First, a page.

Contains spoilers for the Lightbringer series through The Blinding Knife, and mild spoilers for The Broken Eye.
While the first two books in the Lightbringer series were slow to fully hook me, The Broken Eye had me invested quickly and held it for the duration. As the longest book and the middle one in the entire series, the book relies heavily on the diverse cast of characters and the foundation of the world and story set in the previous two books. As the stakes seem to have reached a critical point at the end of The Blinding Knife, Kip finds his position beyond precarious but through the story, grows and reaches a new level of personal growth and maturity that marks a significant shift in the story.
Following the climactic events and cliffhanger at the end of the last book, things are dire. Gavin has lost his colors, and is a slave at the mercy of an old adversary. Kip is likewise at the mercy of a cruel enemy, and even once he makes his way back to the Chromeria, has his grandfather to contend with. Karris has seemingly lost everything and is near her lowest she has ever been. Conversely, Andross Guile is growing more powerful following the end of the last book, and his ambitions have fewer roadblocks than before. Even following the victory at the battle of Ru Harbor, the heroes and the Chromeria seem to be on the cusp of losing everything.
His characters are one of the greatest tools that Brent Weeks wields. There are good characters that we love and want to see succeed, but we also see that they are flawed and not infallible. There are morally reprehensible characters, the villains we learn to hate, while we might learn to understand parts of their story, the reasons why they are the way they are, the true villains are the ones we don’t want to empathize with. And there are corrupted, compromised, or morally ambiguous characters, the ones who you don’t know which way they will go. Grey characters that may have started as either good or bad, but have had a crossroads event that sent them down another path. Some you might want to see reach for their redemption, while others you might want to see get their due, either for past sins or for their current choices. Whether characters are acting out of their own self interest or something more altruistic, hard decisions are made all around in this book, with each person needing to determine what they believe in and how much they are willing to sacrifice in its name.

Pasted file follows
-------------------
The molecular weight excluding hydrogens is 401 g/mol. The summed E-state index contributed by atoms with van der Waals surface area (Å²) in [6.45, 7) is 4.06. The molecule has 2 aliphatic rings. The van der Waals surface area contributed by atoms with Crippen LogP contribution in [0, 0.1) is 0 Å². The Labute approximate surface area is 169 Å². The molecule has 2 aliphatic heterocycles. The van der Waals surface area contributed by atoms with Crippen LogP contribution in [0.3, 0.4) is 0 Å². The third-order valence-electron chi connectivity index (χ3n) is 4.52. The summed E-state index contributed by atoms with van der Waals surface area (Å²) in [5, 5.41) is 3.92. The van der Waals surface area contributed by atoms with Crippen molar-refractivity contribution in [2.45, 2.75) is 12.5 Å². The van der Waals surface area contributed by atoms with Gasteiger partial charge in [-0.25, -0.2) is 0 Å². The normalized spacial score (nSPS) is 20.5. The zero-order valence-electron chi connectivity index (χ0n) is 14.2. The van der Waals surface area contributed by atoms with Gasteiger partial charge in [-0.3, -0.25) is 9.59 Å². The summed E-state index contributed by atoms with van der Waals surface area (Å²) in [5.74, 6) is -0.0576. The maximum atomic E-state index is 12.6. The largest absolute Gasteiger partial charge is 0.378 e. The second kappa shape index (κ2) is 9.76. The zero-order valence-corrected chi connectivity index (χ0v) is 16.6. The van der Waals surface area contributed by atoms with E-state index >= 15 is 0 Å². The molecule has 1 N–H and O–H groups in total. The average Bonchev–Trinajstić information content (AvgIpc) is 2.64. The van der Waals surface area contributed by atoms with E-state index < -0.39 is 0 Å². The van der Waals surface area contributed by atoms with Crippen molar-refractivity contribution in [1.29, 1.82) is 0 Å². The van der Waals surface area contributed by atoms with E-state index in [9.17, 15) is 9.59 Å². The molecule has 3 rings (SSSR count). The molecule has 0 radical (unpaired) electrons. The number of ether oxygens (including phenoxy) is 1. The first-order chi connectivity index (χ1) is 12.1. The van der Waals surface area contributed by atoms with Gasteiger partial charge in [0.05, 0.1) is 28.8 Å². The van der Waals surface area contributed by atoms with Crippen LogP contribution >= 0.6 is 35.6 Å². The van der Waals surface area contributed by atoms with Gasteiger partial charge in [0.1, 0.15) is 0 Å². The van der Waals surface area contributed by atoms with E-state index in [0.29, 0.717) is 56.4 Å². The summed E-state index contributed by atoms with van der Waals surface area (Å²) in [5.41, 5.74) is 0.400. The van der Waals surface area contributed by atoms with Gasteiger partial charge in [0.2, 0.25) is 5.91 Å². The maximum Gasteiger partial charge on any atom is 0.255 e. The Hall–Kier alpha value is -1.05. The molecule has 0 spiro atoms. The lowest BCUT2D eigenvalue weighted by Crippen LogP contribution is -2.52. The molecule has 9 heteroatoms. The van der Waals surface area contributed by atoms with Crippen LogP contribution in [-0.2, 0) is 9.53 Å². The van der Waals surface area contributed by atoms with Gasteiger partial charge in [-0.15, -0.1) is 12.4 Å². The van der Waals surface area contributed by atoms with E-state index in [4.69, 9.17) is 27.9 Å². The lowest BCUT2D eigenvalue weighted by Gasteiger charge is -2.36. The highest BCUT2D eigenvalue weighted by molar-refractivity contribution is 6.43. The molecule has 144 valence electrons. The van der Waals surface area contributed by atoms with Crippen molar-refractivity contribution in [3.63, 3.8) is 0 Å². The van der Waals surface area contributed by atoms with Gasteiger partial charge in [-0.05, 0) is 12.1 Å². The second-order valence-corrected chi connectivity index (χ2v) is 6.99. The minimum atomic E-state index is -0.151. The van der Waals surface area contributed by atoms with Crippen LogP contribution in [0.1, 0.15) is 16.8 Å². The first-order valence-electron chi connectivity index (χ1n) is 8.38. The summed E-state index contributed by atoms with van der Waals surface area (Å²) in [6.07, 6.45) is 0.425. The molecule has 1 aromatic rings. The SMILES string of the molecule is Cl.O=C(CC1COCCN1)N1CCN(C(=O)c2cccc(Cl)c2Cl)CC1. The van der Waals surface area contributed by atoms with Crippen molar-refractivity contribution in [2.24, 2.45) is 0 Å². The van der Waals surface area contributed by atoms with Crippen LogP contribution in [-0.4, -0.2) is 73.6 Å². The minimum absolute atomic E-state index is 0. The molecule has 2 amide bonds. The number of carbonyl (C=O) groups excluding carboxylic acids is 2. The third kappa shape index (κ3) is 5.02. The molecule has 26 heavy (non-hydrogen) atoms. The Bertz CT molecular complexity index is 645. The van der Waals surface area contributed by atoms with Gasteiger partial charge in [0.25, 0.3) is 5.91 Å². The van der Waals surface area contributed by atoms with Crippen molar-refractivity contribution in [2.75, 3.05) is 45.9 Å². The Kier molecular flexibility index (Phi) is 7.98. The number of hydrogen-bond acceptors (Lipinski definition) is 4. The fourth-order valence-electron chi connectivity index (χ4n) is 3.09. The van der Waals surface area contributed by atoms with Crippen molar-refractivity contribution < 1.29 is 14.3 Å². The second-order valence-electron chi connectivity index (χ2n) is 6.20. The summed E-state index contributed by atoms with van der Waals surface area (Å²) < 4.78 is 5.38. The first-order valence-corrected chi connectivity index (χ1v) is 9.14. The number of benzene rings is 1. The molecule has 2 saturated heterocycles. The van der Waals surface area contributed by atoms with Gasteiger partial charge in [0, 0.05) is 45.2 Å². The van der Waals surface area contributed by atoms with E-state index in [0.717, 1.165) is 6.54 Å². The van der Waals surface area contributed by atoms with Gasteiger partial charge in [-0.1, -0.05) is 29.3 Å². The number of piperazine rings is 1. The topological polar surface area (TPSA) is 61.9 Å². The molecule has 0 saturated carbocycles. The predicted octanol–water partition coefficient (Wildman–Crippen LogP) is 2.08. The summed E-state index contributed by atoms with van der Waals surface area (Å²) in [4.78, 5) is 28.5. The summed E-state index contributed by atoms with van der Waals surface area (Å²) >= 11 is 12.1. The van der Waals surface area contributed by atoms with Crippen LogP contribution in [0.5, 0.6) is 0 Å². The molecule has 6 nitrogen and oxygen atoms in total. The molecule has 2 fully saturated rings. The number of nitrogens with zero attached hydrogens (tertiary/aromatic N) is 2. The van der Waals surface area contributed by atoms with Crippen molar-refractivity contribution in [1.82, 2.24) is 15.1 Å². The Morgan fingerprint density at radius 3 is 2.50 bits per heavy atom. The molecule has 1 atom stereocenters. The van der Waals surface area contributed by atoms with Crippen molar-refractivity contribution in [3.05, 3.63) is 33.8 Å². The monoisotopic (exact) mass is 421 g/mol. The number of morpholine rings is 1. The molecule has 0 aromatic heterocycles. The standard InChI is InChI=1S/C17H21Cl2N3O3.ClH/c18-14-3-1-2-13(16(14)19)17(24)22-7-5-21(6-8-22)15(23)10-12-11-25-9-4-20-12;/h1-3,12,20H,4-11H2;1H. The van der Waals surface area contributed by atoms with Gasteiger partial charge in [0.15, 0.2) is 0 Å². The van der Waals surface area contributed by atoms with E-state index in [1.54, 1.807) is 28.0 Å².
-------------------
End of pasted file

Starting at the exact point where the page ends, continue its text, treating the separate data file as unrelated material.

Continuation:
The Broken Eye is a story about the characters, and while the world is changing around them and the threat of war is ever-present, it’s in the periphery. The growth, maturation, and inner conflicts of the characters take the center stage for a majority of the book. The diverse cast taking center stage is refreshing, especially after Gavin’s story had to take a more central role alongside Kip’s in the previous books. In The Broken Eye, his story is no less important, but it allows the others to shine. Gavin’s character has been complex, and readers have been able to understand what he had done in order to survive, what the motivations behind his actions were. As the stories continued, it felt as though we are given more than enough reasoning to empathize with him, but there are still times when it feels difficult to excuse what he has done, or to dismiss his arrogant pride when it rears its head. He is a remarkable character, and when I had to think about whether he deserved his hardships or not, I found myself on both ends of the pendulum and every space in between.